State Action on Water Access

What’s the Issue?

Water quality, quantity, and well-functioning infrastructure all contribute to water accessibility. The Center for Water Security and Cooperation (CWSC) defines access to water as “having in-home, reliable availability of sufficient water to meet domestic needs safely.” Shockingly, more than 2.2 million Americans lack access to running water or basic plumbing, and 44 million more access water that is not safe to drink. An estimated 12 percent of tribal homes lack access to safe water or adequate sanitation, which is 20 times higher than the percentage for non-tribal homes. Water access and affordability are closely linked in the United States, since an inability to pay for water typically results in water shutoffs, denying people access to safe, clean drinking water. 

The United Nations recognizes that access to water and sanitation are human rights. In the United States, two states, California and Virginia, have passed legislation affirming the human right to water, and some states have environmental rights or green amendments within their constitutions. Green amendments are currently included in the Bill of Rights section of Pennsylvania and Montana’s constitutions, securing individual rights to pure water⁠—among other environmental rights⁠—and putting the onus on the State as the trustee. This ensures natural resources like clean water are protected for current and future generations.

In recent years, cases in Pennsylvania have successfully used the Green Amendment to address disparate environmental pollution impacts from oil and gas development (Robinson Township et al. v. Commonwealth) and to assert that funds from the lease of land for oil and gas extractions cannot be diverted to the General Fund, but rather fund conservation and maintenance purposes (Pennsylvania Environmental Defense Foundation v. Commonwealth of Pennsylvania). Delaware Riverkeeper, Maya van Rossum, founder of the national Green Amendment movement and 2020 River Hero, encourages communities across the country to secure green amendments in their states, and many have proposed green amendments in recent years. Some states include broader environmental rights” in other sections of their constitutions, which could be another effective tool to leverage when advocating for access to clean drinking water.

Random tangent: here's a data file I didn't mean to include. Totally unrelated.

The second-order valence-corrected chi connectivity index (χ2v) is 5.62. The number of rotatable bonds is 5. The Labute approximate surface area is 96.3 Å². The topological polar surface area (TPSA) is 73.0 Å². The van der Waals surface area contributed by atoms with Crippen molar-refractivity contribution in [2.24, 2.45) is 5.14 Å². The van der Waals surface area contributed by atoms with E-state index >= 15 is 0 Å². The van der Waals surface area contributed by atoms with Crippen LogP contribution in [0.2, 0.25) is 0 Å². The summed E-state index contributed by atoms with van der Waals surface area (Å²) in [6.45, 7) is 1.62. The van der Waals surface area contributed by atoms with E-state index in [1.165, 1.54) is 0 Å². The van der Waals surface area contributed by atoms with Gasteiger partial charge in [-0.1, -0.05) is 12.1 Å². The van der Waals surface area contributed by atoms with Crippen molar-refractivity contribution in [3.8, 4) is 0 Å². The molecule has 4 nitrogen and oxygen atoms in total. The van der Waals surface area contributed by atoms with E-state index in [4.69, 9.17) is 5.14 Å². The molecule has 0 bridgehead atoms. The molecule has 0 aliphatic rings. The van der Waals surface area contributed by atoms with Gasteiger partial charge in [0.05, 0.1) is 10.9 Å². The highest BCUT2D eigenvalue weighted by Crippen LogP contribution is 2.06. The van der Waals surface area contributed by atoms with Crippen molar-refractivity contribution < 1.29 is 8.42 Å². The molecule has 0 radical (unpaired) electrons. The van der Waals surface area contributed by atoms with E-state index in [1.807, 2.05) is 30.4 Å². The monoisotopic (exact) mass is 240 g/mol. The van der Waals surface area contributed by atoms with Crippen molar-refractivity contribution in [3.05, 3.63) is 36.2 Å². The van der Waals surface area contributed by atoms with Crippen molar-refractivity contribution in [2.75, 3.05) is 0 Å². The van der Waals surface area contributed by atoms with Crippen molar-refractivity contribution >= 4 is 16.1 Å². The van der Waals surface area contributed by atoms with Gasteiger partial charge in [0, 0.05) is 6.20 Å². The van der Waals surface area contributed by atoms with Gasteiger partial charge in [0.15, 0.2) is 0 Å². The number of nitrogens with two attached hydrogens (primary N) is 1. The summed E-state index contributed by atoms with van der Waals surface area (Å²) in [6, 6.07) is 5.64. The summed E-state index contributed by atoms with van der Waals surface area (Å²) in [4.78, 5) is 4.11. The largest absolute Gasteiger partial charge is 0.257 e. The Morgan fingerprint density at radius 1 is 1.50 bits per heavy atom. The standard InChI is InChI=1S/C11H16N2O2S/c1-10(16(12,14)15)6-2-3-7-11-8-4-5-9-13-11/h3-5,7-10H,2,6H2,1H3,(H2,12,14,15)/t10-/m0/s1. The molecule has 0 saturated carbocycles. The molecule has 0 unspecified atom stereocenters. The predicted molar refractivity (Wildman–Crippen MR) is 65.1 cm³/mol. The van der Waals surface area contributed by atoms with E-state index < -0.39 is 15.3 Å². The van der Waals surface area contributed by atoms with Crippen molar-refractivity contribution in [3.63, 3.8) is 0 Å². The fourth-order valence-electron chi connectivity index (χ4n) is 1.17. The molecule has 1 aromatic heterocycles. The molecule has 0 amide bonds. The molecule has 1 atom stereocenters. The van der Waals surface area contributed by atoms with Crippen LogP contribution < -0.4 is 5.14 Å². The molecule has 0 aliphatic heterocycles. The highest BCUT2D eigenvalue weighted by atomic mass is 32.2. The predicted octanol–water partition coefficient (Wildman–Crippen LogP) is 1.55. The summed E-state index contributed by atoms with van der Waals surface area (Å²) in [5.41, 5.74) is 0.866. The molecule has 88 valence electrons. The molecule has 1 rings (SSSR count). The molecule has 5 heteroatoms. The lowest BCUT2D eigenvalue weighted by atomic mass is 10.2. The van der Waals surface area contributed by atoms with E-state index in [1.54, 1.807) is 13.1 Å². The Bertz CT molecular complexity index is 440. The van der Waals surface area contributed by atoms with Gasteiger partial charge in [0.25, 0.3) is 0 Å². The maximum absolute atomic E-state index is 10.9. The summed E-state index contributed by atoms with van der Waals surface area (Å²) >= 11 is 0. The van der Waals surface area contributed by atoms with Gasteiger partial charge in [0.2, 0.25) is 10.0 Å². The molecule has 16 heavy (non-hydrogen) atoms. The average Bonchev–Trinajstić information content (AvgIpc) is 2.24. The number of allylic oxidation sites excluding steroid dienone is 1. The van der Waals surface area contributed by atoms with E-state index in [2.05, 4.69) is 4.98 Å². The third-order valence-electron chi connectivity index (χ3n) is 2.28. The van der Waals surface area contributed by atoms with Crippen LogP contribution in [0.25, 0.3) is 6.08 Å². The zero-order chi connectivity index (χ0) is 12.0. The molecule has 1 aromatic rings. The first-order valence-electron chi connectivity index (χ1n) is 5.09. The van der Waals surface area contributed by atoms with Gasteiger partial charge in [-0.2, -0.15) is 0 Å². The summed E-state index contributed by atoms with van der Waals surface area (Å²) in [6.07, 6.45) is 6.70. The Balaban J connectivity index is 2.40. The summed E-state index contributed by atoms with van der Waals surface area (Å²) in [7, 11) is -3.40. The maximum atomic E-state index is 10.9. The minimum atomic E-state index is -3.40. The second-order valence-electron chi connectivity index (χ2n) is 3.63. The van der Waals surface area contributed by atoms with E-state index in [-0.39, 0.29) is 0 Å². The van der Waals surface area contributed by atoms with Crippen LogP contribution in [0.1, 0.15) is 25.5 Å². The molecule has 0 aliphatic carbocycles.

Examples of State Policy

Human Right to Water

  • CaliforniaIn 2012, California passed a bill declaring that, “every human being has the right to safe, clean, affordable, and accessible water adequate for human consumption, cooking, and sanitary purposes.” Drinking water advocates have leveraged this right to create follow up legislation to advance access and affordability in the state.  
  • Virginia: In 2021, the state legislature passed a resolution establishing that access to clean, potable water in amounts that will ensure an acceptable standard of living is a necessary human right.

Green Amendments


Environmental Rights

  • Massachusetts: “The people shall have the right to clean air and water, freedom from excessive and unnecessary noise, and the natural, scenic, historic, and esthetic qualities of their environment; and the protection of the people in their right to the conservation, development and utilization of the agricultural, mineral, forest, water, air and other natural resources is hereby declared to be a public purpose. The general court shall have the power to enact legislation necessary or expedient to protect such rights.” 
  • Illinois“Each person has the right to a healthful environment. Each person may enforce this right against any party, governmental or private, through appropriate legal proceedings subject to reasonable limitation and regulation as the General Assembly may provide by law.” 
  • Hawaii: “Each person has the right to a clean and healthful environment, as defined by laws relating to environmental quality, including control of pollution and conservation, protection and enhancement of natural resources. Any person may enforce this right against any party…” 

Lessons from the Network

Additional Resources